Why Are Alaska Polar Bears Losing Their Fur?

| May 5, 2012 | 0 Comments

PoleybearScientists are afflictive to determine why some polar bears in Alaska are suffering from fur loss and skin lesions, and whether the manifestation is related to a disease that has been killing seals in the neighborhood.

According to United States Geological Survey (USGS) supreme biologist Tony DeGange, scientists examined 33 bears for the period of routine field studies in the southerly Beaufort Sea region near Barrow in late March and early April; of those, nine had fur damage, or alopecia, and other skin lesions. DeGange says that, though it is not atypical to light upon some bears with those symptoms, it is unusual to discover the ailments in in such a manner many in such a short time.

“The highest day we observed it was attached March 21st and we had three captures and two of them had alopecia, and in such a manner it was like, ‘Oh that’s entertaining,’” he told the Alaska Public Radio Network. “Then we started picking it up on other animals in later March in this way it was like, this is added than normal.”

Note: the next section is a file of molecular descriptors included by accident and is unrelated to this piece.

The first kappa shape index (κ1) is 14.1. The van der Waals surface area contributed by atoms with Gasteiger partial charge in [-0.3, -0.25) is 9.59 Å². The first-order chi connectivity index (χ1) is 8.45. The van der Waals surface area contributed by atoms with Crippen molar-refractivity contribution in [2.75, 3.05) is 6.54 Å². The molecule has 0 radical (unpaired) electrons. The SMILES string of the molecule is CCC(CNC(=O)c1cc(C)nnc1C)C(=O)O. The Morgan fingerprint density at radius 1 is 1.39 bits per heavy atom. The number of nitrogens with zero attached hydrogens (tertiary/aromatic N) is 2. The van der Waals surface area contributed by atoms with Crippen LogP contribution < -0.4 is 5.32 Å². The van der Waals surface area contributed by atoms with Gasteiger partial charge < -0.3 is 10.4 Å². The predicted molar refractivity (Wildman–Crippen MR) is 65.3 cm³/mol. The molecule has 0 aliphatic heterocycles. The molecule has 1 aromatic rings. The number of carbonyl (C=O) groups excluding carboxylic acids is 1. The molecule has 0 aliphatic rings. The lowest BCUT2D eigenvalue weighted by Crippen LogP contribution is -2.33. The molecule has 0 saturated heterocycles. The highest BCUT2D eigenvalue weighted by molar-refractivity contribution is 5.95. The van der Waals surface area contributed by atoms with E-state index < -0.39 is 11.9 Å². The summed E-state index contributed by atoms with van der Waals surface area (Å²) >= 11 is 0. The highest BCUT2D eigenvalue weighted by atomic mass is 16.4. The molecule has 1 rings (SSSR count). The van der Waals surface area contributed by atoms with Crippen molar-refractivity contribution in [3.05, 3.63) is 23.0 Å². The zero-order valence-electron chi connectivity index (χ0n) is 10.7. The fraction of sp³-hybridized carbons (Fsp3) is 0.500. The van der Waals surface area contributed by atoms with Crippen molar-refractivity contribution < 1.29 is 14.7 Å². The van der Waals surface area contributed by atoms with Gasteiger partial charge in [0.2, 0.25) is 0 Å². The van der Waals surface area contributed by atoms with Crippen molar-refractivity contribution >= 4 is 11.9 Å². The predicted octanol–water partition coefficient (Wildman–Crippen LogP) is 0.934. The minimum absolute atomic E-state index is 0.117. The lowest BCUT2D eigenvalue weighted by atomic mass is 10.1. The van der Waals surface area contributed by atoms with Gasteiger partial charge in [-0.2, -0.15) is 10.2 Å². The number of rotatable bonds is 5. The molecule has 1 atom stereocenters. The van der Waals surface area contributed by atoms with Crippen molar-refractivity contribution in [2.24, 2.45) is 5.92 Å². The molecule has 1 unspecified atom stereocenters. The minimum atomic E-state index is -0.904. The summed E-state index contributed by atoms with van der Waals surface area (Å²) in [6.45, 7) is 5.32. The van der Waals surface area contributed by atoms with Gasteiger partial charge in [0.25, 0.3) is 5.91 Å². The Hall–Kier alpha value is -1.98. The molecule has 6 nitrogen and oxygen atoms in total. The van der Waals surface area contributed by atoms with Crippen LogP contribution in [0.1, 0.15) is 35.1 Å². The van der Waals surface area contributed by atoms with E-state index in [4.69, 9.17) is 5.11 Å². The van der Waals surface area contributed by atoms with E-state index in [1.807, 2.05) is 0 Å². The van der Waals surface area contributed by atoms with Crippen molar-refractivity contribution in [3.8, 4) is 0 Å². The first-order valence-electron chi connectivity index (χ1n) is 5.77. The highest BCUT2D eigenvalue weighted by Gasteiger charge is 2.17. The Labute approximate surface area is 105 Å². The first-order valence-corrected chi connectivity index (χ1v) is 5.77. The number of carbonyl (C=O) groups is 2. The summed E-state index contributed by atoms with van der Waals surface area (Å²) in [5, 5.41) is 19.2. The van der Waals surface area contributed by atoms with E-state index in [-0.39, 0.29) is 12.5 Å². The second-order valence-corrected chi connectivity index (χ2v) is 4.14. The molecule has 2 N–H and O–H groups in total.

ANALYSIS: Wounded Black Bears Sleep It Off

Biologists collected lineage and tissues from the affected bears to try and decide if the symptoms are related to a recondite illness that has been found in seals and walruses. That infirmity was first noticed last summer, at the time 60 seals were found dead and not the same 75 diseased. Most of the coxcomical animals were ringed seals, which are polar bears’ primary prey; but ribbon, bearded, and dotted seals were also stricken.

In joining to the sores, afflicted seals as a common thing showed labored breathing and lethargy. Walruses were likewise found with similar symptoms affecting their pelt and fur, but mostly appeared else healthy, as do the polar bears that get been examined.

ANALYSIS: Walrus Attacks Ducks in Rare Footage

USGS scientists are continuing their polar carry field studies near Kaktovik, close to the Canadian confine, and will conclude in the Prudhoe Bay tract in mid-May. Since the initial reports from northern Alaska, diseased seals own been reported in adjacent regions of Canada and Russia and from the Bering Strait locality. Despite extensive testing for a ample variety of well known infectious agents, the reason remains unknown. 

Photograph by Kieran Mulvaney

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